Historically, the Dutch have been a bit map-obsessed you could say, influenced both by a need for world maps, to lead the global navy conquests and trade, as well as local high-precision maps, to end disputes between people in an overcrowded little country. The fact that the three major navigation data suppliers (TeleAtlas, NavTeq, AND) were founded in Holland should therefore not come as a surprise. This aptitude for maps, combined with an already high adoption rate of social media and the mobile web, results in a steep adoption curve of location based services.
No doubt today’s biggest news in the LBS and mobile blogosphere is that Microsoft and Nokia are forming a strategic partnership in the smartphone market. It’s early days for any form of conclusions, but we can try to make some predictions on what impact this may have on the market for Location Based Service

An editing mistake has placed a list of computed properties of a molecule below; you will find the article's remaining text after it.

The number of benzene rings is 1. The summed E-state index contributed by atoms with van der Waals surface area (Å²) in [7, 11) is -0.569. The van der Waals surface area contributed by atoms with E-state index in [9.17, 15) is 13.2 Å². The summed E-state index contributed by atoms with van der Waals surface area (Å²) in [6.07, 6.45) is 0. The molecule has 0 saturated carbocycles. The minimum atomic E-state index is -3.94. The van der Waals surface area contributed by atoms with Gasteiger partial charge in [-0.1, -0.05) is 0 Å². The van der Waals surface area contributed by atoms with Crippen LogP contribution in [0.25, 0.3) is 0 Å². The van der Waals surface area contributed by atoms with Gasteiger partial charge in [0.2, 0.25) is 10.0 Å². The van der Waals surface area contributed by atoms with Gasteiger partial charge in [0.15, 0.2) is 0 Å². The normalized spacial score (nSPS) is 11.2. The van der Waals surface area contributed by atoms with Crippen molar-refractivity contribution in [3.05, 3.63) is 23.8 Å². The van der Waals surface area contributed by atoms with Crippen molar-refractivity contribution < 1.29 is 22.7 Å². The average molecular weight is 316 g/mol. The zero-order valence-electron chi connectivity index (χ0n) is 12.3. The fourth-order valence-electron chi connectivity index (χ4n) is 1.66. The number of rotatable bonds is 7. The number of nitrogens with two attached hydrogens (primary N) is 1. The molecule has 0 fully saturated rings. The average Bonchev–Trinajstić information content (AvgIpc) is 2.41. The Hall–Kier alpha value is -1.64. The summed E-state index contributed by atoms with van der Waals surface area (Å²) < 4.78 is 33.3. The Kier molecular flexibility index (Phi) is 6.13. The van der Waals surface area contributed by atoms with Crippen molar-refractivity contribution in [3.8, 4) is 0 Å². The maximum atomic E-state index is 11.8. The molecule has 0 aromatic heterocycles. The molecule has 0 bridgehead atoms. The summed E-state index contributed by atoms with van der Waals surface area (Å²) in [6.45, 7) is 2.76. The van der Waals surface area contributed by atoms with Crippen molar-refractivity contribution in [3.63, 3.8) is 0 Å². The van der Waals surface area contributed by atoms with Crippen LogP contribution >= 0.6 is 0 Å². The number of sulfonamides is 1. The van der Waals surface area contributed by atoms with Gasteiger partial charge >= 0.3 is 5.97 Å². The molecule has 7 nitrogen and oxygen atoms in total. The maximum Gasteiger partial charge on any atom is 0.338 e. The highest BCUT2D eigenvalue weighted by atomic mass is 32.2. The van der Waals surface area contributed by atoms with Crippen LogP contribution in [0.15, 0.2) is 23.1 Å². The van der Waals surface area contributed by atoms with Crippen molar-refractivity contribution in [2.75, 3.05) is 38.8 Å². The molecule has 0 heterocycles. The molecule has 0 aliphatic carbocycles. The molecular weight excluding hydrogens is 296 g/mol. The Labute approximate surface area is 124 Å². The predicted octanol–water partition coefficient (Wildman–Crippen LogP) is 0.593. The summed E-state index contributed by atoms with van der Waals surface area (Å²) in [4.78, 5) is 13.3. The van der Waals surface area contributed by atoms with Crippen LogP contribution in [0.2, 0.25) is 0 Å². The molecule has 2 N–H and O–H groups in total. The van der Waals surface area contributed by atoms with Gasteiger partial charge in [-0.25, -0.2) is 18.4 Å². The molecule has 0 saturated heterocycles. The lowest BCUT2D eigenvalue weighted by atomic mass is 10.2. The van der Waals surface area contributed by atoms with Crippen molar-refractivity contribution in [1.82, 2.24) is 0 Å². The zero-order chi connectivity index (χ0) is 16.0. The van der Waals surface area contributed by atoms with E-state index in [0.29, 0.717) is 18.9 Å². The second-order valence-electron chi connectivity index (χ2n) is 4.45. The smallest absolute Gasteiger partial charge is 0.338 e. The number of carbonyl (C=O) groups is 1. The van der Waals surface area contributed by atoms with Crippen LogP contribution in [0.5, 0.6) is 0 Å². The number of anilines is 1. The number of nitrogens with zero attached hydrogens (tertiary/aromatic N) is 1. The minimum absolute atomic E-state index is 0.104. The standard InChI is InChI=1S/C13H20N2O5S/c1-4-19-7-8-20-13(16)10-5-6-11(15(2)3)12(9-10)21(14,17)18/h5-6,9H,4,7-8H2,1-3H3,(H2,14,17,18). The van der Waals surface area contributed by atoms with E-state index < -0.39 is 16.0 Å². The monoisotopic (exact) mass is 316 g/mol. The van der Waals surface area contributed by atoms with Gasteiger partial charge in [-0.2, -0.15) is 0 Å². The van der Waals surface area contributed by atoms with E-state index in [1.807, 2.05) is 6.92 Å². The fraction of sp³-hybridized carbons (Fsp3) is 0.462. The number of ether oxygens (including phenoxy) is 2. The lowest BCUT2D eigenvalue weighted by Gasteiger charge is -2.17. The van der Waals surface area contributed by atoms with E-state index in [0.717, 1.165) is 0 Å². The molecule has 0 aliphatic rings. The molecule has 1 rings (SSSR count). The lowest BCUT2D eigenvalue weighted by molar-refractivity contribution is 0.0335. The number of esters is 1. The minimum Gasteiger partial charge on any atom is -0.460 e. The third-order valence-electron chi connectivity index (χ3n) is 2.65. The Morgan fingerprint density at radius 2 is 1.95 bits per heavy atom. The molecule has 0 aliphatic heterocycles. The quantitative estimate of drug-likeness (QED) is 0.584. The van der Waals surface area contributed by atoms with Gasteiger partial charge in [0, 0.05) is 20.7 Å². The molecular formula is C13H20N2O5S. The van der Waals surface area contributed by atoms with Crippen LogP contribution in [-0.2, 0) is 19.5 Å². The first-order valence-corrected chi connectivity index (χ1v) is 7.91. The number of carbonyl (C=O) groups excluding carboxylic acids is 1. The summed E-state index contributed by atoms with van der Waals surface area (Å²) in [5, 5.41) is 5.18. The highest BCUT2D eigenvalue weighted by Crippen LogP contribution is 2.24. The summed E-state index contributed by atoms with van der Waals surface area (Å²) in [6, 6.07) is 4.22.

As the only non-Microsoft speaker of the conference, I was asked to support the EMEA Partner Conference held in the Dublin Conference Center March 2nd & 3rd.
I clearly remember that day in early 2003. Sitting in the office of T-Mobile The Netherlands, with a working demo of a ‘buddy finder app’ avant la lettre, built on a Windows smartphone. In many ways that pitch represented all the hurdles the mobile revolution still had to take to get where we are now. Fast forward to 2011: what exactly has changed and which traps remain to be avoided?
In the world of software sales, many companies are capitalizing the knowledge needed to select the right license from a very complex set of possible configurations. Although this expertise will still be required in the future, cloud computing and related pricing models should reduce the complexity for end customers, if software vendors allow it to.
Answering our own question, whether Europe is missing the LBS Train, the results of the LBMA 2011 Survey are showing an even adoption rate across the Atlantic, albeit with slightly different nuances.